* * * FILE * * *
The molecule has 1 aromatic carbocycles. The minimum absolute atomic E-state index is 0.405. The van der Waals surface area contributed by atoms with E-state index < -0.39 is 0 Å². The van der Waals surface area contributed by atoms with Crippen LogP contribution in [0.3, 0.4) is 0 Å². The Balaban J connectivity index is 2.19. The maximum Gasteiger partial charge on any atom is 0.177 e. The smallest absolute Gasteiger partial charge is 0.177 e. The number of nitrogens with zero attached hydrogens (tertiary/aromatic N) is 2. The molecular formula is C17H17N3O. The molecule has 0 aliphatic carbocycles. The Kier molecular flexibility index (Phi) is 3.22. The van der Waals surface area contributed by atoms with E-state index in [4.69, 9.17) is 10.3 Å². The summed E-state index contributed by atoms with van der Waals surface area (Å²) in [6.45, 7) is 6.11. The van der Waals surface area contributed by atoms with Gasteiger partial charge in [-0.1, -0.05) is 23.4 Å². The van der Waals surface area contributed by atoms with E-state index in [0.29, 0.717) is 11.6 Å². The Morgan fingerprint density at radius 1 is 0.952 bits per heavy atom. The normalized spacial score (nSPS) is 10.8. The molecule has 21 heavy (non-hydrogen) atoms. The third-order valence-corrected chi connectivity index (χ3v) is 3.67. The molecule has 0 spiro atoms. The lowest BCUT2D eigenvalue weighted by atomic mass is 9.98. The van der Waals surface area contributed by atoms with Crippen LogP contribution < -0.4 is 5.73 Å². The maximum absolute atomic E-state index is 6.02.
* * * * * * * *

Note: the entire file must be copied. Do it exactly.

The molecule has 1 aromatic carbocycles. The minimum absolute atomic E-state index is 0.405. The van der Waals surface area contributed by atoms with E-state index < -0.39 is 0 Å². The van der Waals surface area contributed by atoms with Crippen LogP contribution in [0.3, 0.4) is 0 Å². The Balaban J connectivity index is 2.19. The maximum Gasteiger partial charge on any atom is 0.177 e. The smallest absolute Gasteiger partial charge is 0.177 e. The number of nitrogens with zero attached hydrogens (tertiary/aromatic N) is 2. The molecular formula is C17H17N3O. The molecule has 0 aliphatic carbocycles. The Kier molecular flexibility index (Phi) is 3.22. The van der Waals surface area contributed by atoms with E-state index in [4.69, 9.17) is 10.3 Å². The summed E-state index contributed by atoms with van der Waals surface area (Å²) in [6.45, 7) is 6.11. The van der Waals surface area contributed by atoms with Gasteiger partial charge in [-0.1, -0.05) is 23.4 Å². The van der Waals surface area contributed by atoms with E-state index in [0.29, 0.717) is 11.6 Å². The Morgan fingerprint density at radius 1 is 0.952 bits per heavy atom. The normalized spacial score (nSPS) is 10.8. The molecule has 21 heavy (non-hydrogen) atoms. The third-order valence-corrected chi connectivity index (χ3v) is 3.67. The molecule has 0 spiro atoms. The lowest BCUT2D eigenvalue weighted by atomic mass is 9.98. The van der Waals surface area contributed by atoms with Crippen LogP contribution < -0.4 is 5.73 Å². The maximum absolute atomic E-state index is 6.02.